Not that I did not try. I had the boys too young and thenceforth experienced life as Mary who had a little lamb. Kids underfoot, with sensitive stomachs and tiny bladders ensured that I would see more of the insides of public loos and less of the great yonder.  I tell you, I am scarred.  Apart from the one trip to Mombassa and Nairobi where we saw giraffe and other sundry wild animals, went on safari and travelled cross country we’ve not done many such things.  Its not for lack of trying.

Can you imagine Momma Bear saying “Kids let’s go climb that hill and see what’s beyond it”

Baby Bear 1 decides to outrace Momma and see it first

Baby Bear 2 decides to sit on the dirt track mid way and wail, “Baby tired. Feet hurt. Momma Godi”

Momma Bear is going insane because older baby is out of sight. She definitely does not want to carry Baby Bear 2 because she has a huge bag full of feeders, diapers, juice cartons and spare clothes along with soap and towels you get the idea?

Cut to a few years later, when they could do their own business and not drag me into the loo with them to wash their bums.  Feeling brave I broached the topic again, 

Boys lets go to Nainital or Katmandu.”

Son 1 “Does it have cable? Internet?”

I don’t know.”

Son 1 looks at Momma as though she is committing sacrilege.

You go. “

Momma resorts to threats, “I’ll take son 2.”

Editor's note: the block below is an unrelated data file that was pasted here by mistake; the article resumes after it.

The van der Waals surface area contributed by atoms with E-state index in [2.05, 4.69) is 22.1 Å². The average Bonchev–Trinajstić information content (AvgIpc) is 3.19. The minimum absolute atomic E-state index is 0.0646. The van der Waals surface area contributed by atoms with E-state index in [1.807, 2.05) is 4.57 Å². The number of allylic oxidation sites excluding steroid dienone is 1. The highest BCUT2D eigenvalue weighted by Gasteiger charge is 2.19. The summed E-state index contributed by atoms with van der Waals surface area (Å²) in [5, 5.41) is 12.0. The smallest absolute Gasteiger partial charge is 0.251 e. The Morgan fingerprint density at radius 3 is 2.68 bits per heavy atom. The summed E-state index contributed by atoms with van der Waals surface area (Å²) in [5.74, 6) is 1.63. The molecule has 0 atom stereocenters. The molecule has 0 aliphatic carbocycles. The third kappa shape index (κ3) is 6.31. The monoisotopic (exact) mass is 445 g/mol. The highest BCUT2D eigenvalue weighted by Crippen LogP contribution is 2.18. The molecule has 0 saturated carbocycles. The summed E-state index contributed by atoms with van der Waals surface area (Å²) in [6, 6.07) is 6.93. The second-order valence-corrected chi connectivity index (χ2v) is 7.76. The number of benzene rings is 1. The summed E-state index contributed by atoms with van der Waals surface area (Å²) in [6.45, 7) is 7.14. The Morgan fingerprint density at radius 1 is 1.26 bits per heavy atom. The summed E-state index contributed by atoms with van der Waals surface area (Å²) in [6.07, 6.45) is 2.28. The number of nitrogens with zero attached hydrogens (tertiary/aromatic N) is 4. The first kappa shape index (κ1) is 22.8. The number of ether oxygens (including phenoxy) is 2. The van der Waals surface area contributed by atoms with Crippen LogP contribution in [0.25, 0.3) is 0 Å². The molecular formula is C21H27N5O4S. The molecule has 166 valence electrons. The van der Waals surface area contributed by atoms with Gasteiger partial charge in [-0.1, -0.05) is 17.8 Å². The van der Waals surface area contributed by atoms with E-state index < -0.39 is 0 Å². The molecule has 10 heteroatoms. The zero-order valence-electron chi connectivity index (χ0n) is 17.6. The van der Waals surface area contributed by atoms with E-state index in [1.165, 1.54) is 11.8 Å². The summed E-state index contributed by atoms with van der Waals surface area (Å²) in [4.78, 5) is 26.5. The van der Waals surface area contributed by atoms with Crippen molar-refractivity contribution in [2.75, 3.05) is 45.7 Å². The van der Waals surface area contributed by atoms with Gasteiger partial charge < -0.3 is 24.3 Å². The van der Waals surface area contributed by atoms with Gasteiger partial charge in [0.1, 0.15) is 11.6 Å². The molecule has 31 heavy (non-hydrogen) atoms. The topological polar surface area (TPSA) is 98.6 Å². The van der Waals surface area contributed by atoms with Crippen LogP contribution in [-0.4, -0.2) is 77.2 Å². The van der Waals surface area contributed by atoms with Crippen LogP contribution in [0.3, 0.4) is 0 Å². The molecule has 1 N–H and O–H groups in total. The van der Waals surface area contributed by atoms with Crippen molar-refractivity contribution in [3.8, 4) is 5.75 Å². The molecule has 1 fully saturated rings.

In the night Momma hears Son 1 telling Son 2 “There are big flying cockroaches there. We won’t get to see Dekh Bhai Dekh or X-Files.”

Son 2 says wide eyed at breakfast, “Will we have to eat raw food and go potty in a hole in the ground?”

Momma throws her hands up in defeat and asks, “Appu Ghar or Delhi Zoo?”

Kids roll their eyes and say, “Appu Ghar of course.  The zoo just has animals and you’ll make us walk for miles.”

Let’s say adventure, travel and roughing it is not there in our genes. And we can’t be separated from our LCD screens.

Once I decided to go travel alone. I was depressed, suicidal and lonely. I needed a break.  I opened the map of India and checked out.  Pithoragarh seemed like a good place to go.  1.  It has forts.  2. I love Rajasthani food.  3. Shopping. 4. I knew no one there.

I went alone, walked market places, ate over spiced food cooked in Desi ghee, bought quantities of bangles and mirror work stuff, sat on buses and watched the desert fly by.  Cried copious amounts in solitary splendor in my hotel room.  Experienced catharsis.  Let me tell you, its over-rated.  I’d rather not experience it again.

It was scary to go alone, but it was also liberating.  I came back feeling very brave.
The sons, lets call them couch travellers, shall we?  They welcomed me back with so much happiness that it was flattering.  After I handed them their mithai and toys, they came and started quizzing me.

“What did you do?”

“I went and saw forts, visited mandis and sat on rickshaws.”

“Hmm” they said, clearly not impressed.

“I saw the desert.” I said valiantly struggling to wipe the bored blase expression off their ruddy faces.

“Must have gotten dirty, so much sand,” said Son 1.

“I saw a haunted fort,” I lied.  “A princess committed suicide there and her ghost haunts the place.”

Their eyes widened and they gasped.  “They show Haunted Houses on T.V.”